Using street imagery and crowdsourcing internet marketplaces to measure motorcycle helmet use in Bangkok, Thailand

Measuring motorcycle helmet use is critical for countries to target enforcement and measure the impact of new laws for road safety for motorcyclists. Current methods to measure helmet use are time-consuming and costly and involve roadside observation and review of hospital records. This novel method, using street imagery and crowdsourcing internet marketplaces, has the ability to revolutionize how this life-saving intervention is measured by dramatically reducing time and cost.

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Introduction: The majority of Thailand’s road traffic deaths occur on motorised two-wheeled or three-wheeled vehicles. Accurately measuring helmet use is important for the evaluation of new legislation and enforcement. Current methods for estimating helmet use involve roadside observation or surveillance of police and hospital records, both of which are time-consuming and costly. Our objective was to develop a novel method of estimating motorcycle helmet use.

Methods: Using Google Maps, 3000 intersections in Bangkok were selected at random. At each intersection, hyperlinks of four images 90° apart were extracted. These 12 000 images were processed in Amazon Mechanical Turk using crowdsourcing to identify images containing motorcycles. The remaining images were sorted manually to determine helmet use.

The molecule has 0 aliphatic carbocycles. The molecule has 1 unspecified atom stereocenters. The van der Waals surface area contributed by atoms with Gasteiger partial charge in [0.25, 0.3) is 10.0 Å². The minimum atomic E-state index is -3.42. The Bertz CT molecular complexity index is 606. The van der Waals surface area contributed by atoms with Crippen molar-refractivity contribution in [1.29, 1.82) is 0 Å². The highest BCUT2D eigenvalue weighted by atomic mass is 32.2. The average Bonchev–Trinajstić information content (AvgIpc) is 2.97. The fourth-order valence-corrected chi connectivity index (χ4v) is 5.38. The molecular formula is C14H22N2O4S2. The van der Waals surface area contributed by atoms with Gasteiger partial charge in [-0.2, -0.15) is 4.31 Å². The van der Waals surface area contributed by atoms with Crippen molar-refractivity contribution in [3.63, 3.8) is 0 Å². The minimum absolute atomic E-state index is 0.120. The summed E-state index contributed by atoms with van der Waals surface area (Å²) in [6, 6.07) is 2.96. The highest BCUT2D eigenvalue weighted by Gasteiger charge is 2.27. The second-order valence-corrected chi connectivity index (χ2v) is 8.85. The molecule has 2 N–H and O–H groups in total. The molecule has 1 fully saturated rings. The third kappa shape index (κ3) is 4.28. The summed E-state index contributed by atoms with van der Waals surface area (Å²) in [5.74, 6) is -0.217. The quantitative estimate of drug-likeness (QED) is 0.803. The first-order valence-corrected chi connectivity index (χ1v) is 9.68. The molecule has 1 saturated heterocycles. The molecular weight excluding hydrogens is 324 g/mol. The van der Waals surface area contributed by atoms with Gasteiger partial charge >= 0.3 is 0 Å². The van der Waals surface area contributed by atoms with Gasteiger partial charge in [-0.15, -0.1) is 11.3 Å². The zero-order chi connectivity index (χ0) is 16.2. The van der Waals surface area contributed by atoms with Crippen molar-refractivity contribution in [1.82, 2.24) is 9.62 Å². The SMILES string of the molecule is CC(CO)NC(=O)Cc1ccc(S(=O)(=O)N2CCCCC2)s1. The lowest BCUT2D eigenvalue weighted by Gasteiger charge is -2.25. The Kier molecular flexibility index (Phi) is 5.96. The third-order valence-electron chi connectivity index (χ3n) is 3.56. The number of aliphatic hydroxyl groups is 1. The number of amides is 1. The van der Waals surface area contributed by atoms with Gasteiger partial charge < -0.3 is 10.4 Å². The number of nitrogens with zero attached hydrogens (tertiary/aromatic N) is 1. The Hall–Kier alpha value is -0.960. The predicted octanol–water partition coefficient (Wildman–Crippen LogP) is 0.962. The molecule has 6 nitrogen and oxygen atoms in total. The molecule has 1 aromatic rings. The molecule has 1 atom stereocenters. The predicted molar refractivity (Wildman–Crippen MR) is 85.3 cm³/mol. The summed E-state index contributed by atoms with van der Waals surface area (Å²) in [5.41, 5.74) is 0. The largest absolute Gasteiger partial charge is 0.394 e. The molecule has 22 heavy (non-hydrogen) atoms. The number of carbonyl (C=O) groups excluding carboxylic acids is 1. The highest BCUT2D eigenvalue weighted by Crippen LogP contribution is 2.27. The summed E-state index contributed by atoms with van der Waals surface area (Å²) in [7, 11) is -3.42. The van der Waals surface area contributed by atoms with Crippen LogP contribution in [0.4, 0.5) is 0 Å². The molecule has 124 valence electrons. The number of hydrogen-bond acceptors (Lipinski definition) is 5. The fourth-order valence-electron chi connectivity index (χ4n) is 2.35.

Results: After processing, 462 unique motorcycle drivers were analysed. The overall helmet wearing rate was 66.7 % (95% CI 62.6 % to 71.0 %). Taxi drivers had higher helmet use, 88.4% (95% CI 78.4% to 94.9%), compared with non-taxi drivers, 62.8% (95% CI 57.9% to 67.6%). Helmet use on non-residential roads, 85.2% (95% CI 78.1 % to 90.7%), was higher compared with residential roads, 58.5% (95% CI 52.8% to 64.1%). Using logistic regression, the odds of a taxi driver wearing a helmet compared with a non-taxi driver was significantly increased 1.490 (p<0.01). The odds of helmet use on non-residential roads as compared with residential roads was also increased at 1.389 (p<0.01). Conclusion: This novel method of estimating helmet use has produced results similar to traditional methods. Applying this technology can reduce time and monetary costs and could be used anywhere street imagery is used. Future directions include automating this process through machine learning.

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Year: 2019
Level of government: National/Federal government


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